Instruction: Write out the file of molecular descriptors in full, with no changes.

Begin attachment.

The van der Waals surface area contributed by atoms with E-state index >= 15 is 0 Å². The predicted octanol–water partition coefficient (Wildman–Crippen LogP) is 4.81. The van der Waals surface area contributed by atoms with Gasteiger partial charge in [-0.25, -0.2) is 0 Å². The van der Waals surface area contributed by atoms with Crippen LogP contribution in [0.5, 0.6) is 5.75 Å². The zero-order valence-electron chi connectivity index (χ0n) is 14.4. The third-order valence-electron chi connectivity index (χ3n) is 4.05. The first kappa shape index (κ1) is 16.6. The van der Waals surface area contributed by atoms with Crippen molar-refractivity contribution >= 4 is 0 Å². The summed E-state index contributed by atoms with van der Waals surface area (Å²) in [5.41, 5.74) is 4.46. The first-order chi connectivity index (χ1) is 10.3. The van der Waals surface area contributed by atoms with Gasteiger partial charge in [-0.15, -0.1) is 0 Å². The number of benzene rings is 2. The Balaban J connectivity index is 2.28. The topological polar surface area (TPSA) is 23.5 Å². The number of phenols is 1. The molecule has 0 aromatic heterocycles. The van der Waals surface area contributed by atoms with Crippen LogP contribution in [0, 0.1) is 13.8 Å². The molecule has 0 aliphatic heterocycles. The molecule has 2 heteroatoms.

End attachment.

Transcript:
The van der Waals surface area contributed by atoms with E-state index >= 15 is 0 Å². The predicted octanol–water partition coefficient (Wildman–Crippen LogP) is 4.81. The van der Waals surface area contributed by atoms with Gasteiger partial charge in [-0.25, -0.2) is 0 Å². The van der Waals surface area contributed by atoms with Crippen LogP contribution in [0.5, 0.6) is 5.75 Å². The zero-order valence-electron chi connectivity index (χ0n) is 14.4. The third-order valence-electron chi connectivity index (χ3n) is 4.05. The first kappa shape index (κ1) is 16.6. The van der Waals surface area contributed by atoms with Crippen molar-refractivity contribution >= 4 is 0 Å². The summed E-state index contributed by atoms with van der Waals surface area (Å²) in [5.41, 5.74) is 4.46. The first-order chi connectivity index (χ1) is 10.3. The van der Waals surface area contributed by atoms with Gasteiger partial charge in [-0.15, -0.1) is 0 Å². The number of benzene rings is 2. The Balaban J connectivity index is 2.28. The topological polar surface area (TPSA) is 23.5 Å². The number of phenols is 1. The molecule has 0 aromatic heterocycles. The van der Waals surface area contributed by atoms with Crippen LogP contribution in [0, 0.1) is 13.8 Å². The molecule has 0 aliphatic heterocycles. The molecule has 2 heteroatoms.